Women's Work by Elizabeth Wayland Barber
The First 20,000 Years : Women, Cloth, and Society in Early Times

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2500 years ago, the women of Athens slaved at home, virtual prisoners of their husbands, expected to provide the cloth and clothing for their family. 4000 years ago in ancient Mesopotamia, there was a very different picture: respectable women were in business, weaving textiles at home to be sold abroad for gold and silver. Going back even further, 20,000 years ago women began making and wearing the first clothing created from spun fibres. Indeed, for over 20,000 years, until the Industrial Revolution, the arts of weaving belonged primarily to women and were the principal vehicle for demonstrating their various roles as mother, provider, worker, entrepreneur and artist.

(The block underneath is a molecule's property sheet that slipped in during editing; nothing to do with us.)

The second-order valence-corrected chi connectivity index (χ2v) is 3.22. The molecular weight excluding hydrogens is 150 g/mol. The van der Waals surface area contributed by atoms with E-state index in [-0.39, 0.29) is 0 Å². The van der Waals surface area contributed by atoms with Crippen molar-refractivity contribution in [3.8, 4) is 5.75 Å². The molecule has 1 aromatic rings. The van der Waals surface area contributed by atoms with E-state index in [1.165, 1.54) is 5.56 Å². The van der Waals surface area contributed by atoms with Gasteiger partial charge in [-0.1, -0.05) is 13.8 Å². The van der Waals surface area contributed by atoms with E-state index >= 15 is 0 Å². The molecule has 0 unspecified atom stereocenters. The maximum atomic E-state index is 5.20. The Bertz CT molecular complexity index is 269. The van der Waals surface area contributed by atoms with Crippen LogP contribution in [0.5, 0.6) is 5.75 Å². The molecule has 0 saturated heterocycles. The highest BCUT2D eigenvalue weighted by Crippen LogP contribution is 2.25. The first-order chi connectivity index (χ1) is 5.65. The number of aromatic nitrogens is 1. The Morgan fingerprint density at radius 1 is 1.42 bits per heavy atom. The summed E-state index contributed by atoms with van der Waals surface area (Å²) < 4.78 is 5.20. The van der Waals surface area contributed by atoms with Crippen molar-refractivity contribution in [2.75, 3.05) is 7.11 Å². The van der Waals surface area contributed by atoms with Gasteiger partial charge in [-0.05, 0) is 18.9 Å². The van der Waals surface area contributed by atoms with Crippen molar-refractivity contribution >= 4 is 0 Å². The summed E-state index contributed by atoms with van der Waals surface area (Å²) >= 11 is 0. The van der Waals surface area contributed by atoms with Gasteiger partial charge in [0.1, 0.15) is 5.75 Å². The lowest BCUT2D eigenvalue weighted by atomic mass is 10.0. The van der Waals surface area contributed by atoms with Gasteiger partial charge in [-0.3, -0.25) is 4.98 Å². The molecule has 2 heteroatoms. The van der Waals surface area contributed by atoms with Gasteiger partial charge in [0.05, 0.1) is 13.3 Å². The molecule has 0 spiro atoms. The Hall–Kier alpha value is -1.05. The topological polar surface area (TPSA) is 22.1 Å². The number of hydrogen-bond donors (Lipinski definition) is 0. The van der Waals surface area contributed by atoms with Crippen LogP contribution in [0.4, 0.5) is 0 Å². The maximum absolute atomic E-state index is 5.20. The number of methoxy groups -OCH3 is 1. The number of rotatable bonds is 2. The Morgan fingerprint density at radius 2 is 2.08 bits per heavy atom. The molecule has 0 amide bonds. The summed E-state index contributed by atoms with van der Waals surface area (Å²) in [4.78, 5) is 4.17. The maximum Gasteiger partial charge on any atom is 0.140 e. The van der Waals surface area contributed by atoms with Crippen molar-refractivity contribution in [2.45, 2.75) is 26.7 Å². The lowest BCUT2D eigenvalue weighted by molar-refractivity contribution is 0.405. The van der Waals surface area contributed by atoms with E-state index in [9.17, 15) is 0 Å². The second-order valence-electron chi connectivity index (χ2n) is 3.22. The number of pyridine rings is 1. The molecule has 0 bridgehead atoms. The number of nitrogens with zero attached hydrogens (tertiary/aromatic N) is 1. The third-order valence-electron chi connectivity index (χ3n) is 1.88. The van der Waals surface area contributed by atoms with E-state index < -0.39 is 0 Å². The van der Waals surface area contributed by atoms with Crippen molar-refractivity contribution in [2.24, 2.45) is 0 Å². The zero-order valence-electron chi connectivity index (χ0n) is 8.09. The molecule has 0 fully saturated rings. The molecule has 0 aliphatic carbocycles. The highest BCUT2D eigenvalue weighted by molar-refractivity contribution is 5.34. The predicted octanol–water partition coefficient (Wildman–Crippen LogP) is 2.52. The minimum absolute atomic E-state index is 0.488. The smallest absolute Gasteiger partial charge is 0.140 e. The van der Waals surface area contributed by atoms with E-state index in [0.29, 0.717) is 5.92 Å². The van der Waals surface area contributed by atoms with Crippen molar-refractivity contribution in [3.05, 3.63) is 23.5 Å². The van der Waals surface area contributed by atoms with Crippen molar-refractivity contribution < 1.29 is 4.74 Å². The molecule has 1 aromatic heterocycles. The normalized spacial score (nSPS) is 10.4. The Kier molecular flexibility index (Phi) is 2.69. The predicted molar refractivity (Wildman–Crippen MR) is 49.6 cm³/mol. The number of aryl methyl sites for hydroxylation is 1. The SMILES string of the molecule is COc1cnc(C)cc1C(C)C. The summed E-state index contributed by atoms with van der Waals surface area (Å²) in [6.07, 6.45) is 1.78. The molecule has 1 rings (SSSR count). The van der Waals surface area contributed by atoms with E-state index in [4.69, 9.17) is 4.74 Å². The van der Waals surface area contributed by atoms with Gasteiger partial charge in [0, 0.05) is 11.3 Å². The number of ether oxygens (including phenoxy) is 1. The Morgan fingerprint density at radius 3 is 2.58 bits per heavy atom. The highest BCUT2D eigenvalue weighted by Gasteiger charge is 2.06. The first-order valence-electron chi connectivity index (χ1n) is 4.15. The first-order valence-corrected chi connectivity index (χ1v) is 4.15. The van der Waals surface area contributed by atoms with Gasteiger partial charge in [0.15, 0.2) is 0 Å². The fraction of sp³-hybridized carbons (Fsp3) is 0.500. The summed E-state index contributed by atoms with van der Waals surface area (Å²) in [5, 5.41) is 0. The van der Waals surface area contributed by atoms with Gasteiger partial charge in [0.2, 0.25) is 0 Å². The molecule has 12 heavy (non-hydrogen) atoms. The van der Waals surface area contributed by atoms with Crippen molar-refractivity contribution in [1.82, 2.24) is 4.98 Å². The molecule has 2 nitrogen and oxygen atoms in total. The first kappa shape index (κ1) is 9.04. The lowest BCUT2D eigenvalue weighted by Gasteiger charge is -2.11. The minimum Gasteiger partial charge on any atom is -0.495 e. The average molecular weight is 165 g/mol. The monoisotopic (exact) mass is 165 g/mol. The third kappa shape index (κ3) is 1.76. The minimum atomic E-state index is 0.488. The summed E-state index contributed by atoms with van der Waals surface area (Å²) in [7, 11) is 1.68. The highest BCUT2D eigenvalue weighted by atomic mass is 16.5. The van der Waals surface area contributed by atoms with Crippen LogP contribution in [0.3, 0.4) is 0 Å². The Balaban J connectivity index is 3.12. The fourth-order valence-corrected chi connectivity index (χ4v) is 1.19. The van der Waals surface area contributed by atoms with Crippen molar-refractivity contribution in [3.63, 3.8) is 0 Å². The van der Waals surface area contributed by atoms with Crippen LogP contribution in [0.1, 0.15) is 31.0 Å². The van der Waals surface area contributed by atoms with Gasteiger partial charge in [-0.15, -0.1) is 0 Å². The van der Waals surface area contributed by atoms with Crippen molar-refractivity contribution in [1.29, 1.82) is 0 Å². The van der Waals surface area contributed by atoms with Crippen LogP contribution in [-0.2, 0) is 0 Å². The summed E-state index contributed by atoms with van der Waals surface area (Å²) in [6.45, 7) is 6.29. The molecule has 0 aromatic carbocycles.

About Elizabeth Wayland Barber

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Elizabeth Wayland Barber is the author of "Women s Work "and "The Mummies of r mchi". Professor emerita of archaeology and linguistics at Occidental College, she lives in California.
Published April 1, 1994 by W W Norton & Co Inc. 352 pages
Genres: History, Political & Social Sciences, Arts & Photography, Gay & Lesbian. Non-fiction

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Employing diverse, thorough methodologies and research sources, the author of Prehistoric Textiles (not reviewed) traces the roles of women and cloth through 20,000 years of history.

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